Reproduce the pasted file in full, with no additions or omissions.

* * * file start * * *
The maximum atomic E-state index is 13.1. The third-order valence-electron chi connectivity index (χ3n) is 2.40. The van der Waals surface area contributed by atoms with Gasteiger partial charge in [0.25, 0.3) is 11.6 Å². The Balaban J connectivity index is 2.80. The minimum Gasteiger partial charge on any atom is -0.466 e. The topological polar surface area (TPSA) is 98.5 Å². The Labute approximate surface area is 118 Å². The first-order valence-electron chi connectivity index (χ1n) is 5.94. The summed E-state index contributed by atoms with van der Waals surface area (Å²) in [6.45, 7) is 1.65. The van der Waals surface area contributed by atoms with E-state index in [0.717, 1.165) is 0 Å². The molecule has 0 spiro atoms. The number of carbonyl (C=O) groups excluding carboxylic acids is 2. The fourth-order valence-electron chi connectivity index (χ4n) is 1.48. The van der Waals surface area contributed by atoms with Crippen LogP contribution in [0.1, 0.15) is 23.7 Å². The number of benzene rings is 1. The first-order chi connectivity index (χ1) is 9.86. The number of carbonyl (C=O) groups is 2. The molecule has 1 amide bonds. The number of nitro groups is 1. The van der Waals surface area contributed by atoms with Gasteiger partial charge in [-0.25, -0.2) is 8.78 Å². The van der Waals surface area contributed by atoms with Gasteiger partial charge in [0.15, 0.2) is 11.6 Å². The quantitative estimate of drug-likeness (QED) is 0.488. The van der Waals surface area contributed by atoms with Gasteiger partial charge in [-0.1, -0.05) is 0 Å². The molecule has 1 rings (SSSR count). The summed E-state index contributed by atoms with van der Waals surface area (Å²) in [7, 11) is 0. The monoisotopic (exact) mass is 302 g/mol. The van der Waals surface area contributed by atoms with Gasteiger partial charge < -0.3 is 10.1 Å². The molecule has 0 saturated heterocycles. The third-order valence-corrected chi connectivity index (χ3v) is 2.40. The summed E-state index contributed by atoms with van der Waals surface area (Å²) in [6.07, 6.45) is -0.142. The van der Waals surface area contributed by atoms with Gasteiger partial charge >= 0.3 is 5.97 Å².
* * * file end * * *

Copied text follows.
The maximum atomic E-state index is 13.1. The third-order valence-electron chi connectivity index (χ3n) is 2.40. The van der Waals surface area contributed by atoms with Gasteiger partial charge in [0.25, 0.3) is 11.6 Å². The Balaban J connectivity index is 2.80. The minimum Gasteiger partial charge on any atom is -0.466 e. The topological polar surface area (TPSA) is 98.5 Å². The Labute approximate surface area is 118 Å². The first-order valence-electron chi connectivity index (χ1n) is 5.94. The summed E-state index contributed by atoms with van der Waals surface area (Å²) in [6.45, 7) is 1.65. The van der Waals surface area contributed by atoms with E-state index in [0.717, 1.165) is 0 Å². The molecule has 0 spiro atoms. The number of carbonyl (C=O) groups excluding carboxylic acids is 2. The fourth-order valence-electron chi connectivity index (χ4n) is 1.48. The van der Waals surface area contributed by atoms with Crippen LogP contribution in [0.1, 0.15) is 23.7 Å². The number of benzene rings is 1. The first-order chi connectivity index (χ1) is 9.86. The number of carbonyl (C=O) groups is 2. The molecule has 1 amide bonds. The number of nitro groups is 1. The van der Waals surface area contributed by atoms with Gasteiger partial charge in [-0.25, -0.2) is 8.78 Å². The van der Waals surface area contributed by atoms with Gasteiger partial charge in [0.15, 0.2) is 11.6 Å². The quantitative estimate of drug-likeness (QED) is 0.488. The van der Waals surface area contributed by atoms with Gasteiger partial charge in [-0.1, -0.05) is 0 Å². The molecule has 1 rings (SSSR count). The summed E-state index contributed by atoms with van der Waals surface area (Å²) in [7, 11) is 0. The monoisotopic (exact) mass is 302 g/mol. The van der Waals surface area contributed by atoms with Gasteiger partial charge < -0.3 is 10.1 Å². The molecule has 0 saturated heterocycles. The third-order valence-corrected chi connectivity index (χ3v) is 2.40. The summed E-state index contributed by atoms with van der Waals surface area (Å²) in [6.07, 6.45) is -0.142. The van der Waals surface area contributed by atoms with Gasteiger partial charge >= 0.3 is 5.97 Å².